Posts Tagged ‘I Can Retire’

50 Ways to Be Smarter With Your Money While You’re Still Young

Written by Sam on . Posted in Inspiration, Retirement. 9968 views.

Be Smarter With Your MoneyThe personal finance habits you develop when you’re young will determine the standard of living you enjoy (or regret) when you’re older.  Take it from me, adding just a couple of these to your financial routine can make a big difference at the end of the year when you look at your bank statements.

How many of these 50 ways to be smarter with your money do you commit to (most admit to less than half):

  1. Maintain only two forms of debt:  Mortgage and (minimal) car payment.
  2. Donate your time, not your money.  Getting involved is far more valuable to yourself and the organization.
  3. Don’t panic when good investments go down.  Investing should not be based on emotion, stick with your strategies.
  4. Avoid any fees – they take from principal and reduce compounding.
  5. Get your spouse involved in family finances – it’s better for your marriage and for future financial decisions.
  6. Renting is cheaper than owning – we have a good 10 years of this staying true.
  7. Have a 3 month cash reserve for unexpected emergencies.
  8. Save up for your big purchases, don’t put them on credit – helps determine what you need/want and what was just an impulse buy.
  9. Lend family members your time and expertise, not your money – sorry.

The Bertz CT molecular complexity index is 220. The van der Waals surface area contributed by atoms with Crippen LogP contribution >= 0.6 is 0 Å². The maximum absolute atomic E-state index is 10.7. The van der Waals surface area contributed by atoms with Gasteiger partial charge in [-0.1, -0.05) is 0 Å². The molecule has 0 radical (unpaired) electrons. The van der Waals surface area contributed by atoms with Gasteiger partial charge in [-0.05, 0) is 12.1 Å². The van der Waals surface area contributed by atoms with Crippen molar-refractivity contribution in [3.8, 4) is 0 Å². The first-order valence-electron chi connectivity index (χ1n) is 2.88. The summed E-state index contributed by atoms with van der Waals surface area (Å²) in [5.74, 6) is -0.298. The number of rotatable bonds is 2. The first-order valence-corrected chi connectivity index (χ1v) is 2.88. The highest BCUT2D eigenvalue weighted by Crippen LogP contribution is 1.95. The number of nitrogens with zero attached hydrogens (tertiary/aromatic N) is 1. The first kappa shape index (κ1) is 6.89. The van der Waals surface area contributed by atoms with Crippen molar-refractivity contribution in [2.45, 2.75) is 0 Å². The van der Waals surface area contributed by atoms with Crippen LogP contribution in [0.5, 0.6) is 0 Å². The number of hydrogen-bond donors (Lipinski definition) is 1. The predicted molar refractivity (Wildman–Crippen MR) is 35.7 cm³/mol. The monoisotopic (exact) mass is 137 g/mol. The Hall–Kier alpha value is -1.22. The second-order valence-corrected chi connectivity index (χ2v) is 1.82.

10. Max out company matching/contribution to 401(k).

10 Easy Tricks to an Increased Net Worth in 10 Years

Written by Sam on . Posted in Education, Inspiration, Investing. 3594 views.

Of course it’s easiest to say “make more money and spend less”, but sometimes that’s not possible or even desirable.  Here are 10 tricks to increase your net worth without increasing your income:
  1. Auto-deduct from your paycheck.  It’s not necessarily bad to spend 100% of the paycheck you receive – just make sure your savings are taken out before you get it.  Most employers who allow for direct deposit allow you to specify multiple accounts.  This makes it easy for your living expenses to go into a checking account and a set amount to go directly into a separate savings account.  If this is not an option for you, automatic monthly transfers from checking to savings can also be effective.  $50 a check can add up quickly.  Recommended best-selling read:   The Power of Habit: Why We Do What We Do in Life and Business, by Charles Duhigg.
  2. Transfer, pay down, then eliminate your debt.  We all know that credit card interest rates are sky high.  If you’ve run up a high balance, consider transferring the balance to a new card (cancelling the old one) to take advantage of the lower, introductory rates.  Follow this up with paying off the balance, then allocating what you were paying in credit card bills to amounts you’re contributing to savings.
  3. Contribute to a Roth IRA account.  Most people do not realize that there is typically NOT a penalty to remove the funds you’ve contributed to a Roth IRA.  Since the government also allows for qualified contributions to be withdrawn for education, housing and medical, why not contribute (get the tax benefits) then withdraw down the road if you need to? See IRS Site for the complete list of qualified distributions*
  4. Pay extra mortgage principal.  A typical new mortgage payment is comprised mostly of interest ($1100 payment can be $960 interest, $140 principal).  An efficient trick is to pay extra principal each month to avoid paying interest on it in the future.  Paying an extra couple hundred bucks per month could allow you to pay your 30 year mortgage off in 15 years.